Affirmative action helps in college and society

September 28, 1998|By William G. Bowen and Derek Bok

IN HIS classic study of Wall Street lawyers in the 1960s, Erwin Smigel reports that "I only heard of three Negroes who had been hired by large law firms. Two of these were women who did not meet the client." Smigel's statement is not surprising.

In the 1960s, few leading professional schools or nationally prominent colleges and universities enrolled more than a handful of minority students. In the late 1960s, however, colleges and universities began to change these statistics, not by establishing quotas, but by considering race, along with many other factors, in deciding whom to admit.

This policy was adopted because of a widely shared conviction that it was simply wrong for overwhelming numbers of minorities to continue holding routine jobs while almost all influential positions were held by whites. Educators also considered it vital to create a more diverse learning environment to prepare students of all races to live and work in a multiracial society.

In recent years, race-sensitive admissions policies have been vigorously contested. Surprisingly, however, there has been little hard evidence of how these policies work and what their consequences have been. To remedy this deficiency, we examined the college and later-life experiences of tens of thousands of black and white students who entered 28 selective colleges and universities in the fall of 1976 and the fall of 1989. What did we discover?

Compared with their extremely high-achieving white classmates, blacks in general received somewhat lower college grades and graduated at moderately lower rates. Still, 75 percent graduated within six years, a figure well above the 40 percent of blacks and 59 percent of whites who graduated from all Division I NCAA schools. More than 90 percent of both blacks and whites in our survey were satisfied or very satisfied with their college experience, and blacks were even more inclined than whites to credit their undergraduate experience with helping them learn crucial skills.

Although more than half the black students attending these schools would have been rejected under a race-neutral admissions regime, they have done exceedingly well after college. A remarkable 40 percent of black graduates who entered these selective colleges in 1976 went on to earn doctorates or professional degrees in law, business and medicine. This figure is slightly higher than that for their white classmates and five times higher than that for all black graduates overall.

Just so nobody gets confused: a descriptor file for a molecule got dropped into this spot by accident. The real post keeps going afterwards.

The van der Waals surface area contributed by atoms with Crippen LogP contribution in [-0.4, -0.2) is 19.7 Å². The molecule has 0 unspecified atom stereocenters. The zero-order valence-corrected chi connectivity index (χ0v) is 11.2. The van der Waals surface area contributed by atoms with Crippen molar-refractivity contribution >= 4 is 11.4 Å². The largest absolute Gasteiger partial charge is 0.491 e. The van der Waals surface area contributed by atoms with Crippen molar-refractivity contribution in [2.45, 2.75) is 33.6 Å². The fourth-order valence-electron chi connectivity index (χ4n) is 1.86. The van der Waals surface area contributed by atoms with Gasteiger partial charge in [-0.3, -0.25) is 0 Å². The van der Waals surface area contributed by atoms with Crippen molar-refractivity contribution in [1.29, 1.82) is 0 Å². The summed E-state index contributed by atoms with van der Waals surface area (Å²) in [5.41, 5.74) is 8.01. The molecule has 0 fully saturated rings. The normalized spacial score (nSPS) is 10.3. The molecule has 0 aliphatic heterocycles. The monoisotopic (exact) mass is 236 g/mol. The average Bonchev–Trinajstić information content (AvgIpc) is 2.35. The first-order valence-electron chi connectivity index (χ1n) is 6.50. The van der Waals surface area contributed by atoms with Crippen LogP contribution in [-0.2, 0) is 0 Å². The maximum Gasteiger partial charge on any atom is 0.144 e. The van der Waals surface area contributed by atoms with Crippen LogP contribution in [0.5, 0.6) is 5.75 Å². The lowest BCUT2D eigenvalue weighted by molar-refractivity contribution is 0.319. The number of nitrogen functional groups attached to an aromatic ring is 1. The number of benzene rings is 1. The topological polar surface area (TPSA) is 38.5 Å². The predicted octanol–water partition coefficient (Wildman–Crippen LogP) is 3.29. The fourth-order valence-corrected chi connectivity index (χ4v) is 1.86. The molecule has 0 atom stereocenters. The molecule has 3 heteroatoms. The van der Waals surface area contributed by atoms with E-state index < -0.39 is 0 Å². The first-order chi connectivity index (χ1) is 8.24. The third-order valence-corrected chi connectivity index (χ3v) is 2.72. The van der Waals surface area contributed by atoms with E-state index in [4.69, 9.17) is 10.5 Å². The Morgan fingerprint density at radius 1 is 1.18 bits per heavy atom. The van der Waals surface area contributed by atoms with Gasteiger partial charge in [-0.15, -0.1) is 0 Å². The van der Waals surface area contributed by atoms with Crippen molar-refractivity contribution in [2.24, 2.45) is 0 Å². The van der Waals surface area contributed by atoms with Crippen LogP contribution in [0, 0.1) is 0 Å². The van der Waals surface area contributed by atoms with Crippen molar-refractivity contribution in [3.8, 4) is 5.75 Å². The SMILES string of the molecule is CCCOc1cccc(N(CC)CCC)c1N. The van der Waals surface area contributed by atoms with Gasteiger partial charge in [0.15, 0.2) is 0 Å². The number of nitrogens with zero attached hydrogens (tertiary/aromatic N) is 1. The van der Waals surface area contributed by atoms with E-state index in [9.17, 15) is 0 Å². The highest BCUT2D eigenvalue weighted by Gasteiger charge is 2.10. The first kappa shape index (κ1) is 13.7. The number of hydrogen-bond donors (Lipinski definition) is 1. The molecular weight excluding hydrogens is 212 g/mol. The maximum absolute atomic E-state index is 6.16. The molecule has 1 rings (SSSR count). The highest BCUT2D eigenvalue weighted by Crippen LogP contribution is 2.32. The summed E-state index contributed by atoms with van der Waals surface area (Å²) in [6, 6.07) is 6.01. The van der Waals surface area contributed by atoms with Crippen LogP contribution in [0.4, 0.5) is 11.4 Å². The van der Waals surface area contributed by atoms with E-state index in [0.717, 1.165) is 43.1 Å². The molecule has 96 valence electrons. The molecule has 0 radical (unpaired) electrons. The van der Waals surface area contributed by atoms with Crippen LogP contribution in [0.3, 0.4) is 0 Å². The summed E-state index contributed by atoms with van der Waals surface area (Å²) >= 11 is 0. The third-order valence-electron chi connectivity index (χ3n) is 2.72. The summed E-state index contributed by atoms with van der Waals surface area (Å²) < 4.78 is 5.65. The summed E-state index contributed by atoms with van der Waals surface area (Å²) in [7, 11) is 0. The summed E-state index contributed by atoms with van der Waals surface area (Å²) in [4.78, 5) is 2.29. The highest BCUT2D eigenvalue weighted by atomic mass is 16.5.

By the time of our survey, black male graduates who had entered these schools in 1976, though typically under age 40, were earning an average of $85,000, 82 percent more than other black male college graduates overall. Their black female classmates earned 73 percent more than all black women graduates nationwide.

But these black graduates' influence extends beyond the workplace. In virtually every type of civic activity -- from social service organizations to parent-teacher associations -- black men were more likely than their white male classmates to occupy leadership positions.

(Latinos and other minority groups also appear to have done well, but too few entered in 1976 to permit an equally detailed analysis.)

Were black students demoralized by competing with whites possessing higher high school grades and test scores? Is it true, as conservative scholar and author Dinesh D'Souza asserts, that "American universities are quite willing to sacrifice the future happiness of many young blacks and Hispanics to achieve diversity, proportional representation and what they consider to be multiracial progress"?

Successful experience

The facts are very clear on this point. Among blacks with similar test scores, the more selective the college they attend, (that is, the higher the test scores of their classmates), the likelier they are to graduate, earn advanced degrees and receive high salaries. Far from being demoralized, blacks from the most selective schools are the most satisfied with their college experience.

How much does diversity add to the learning experience? Have blacks and whites learned to get along better or has diversity resulted in self-segregation and greater tension? Undoubtedly, blacks often spend time together (as do hockey players, campus newspaper editors and other student groups).

But much interaction also occurs. Eighty-eight percent of blacks who entered selective colleges in 1989 report having known well two or more white classmates, while 56 percent of their white classmates say that they knew at least two black classmates well. How many older Americans can make that claim?

Looking back, large majorities of blacks, whites and Latinos believe that their college experience contributed much to their ability to live and work with members of other races. Almost 80 percent of the white graduates favor retaining their school's current emphasis on diversity or emphasizing it even more.

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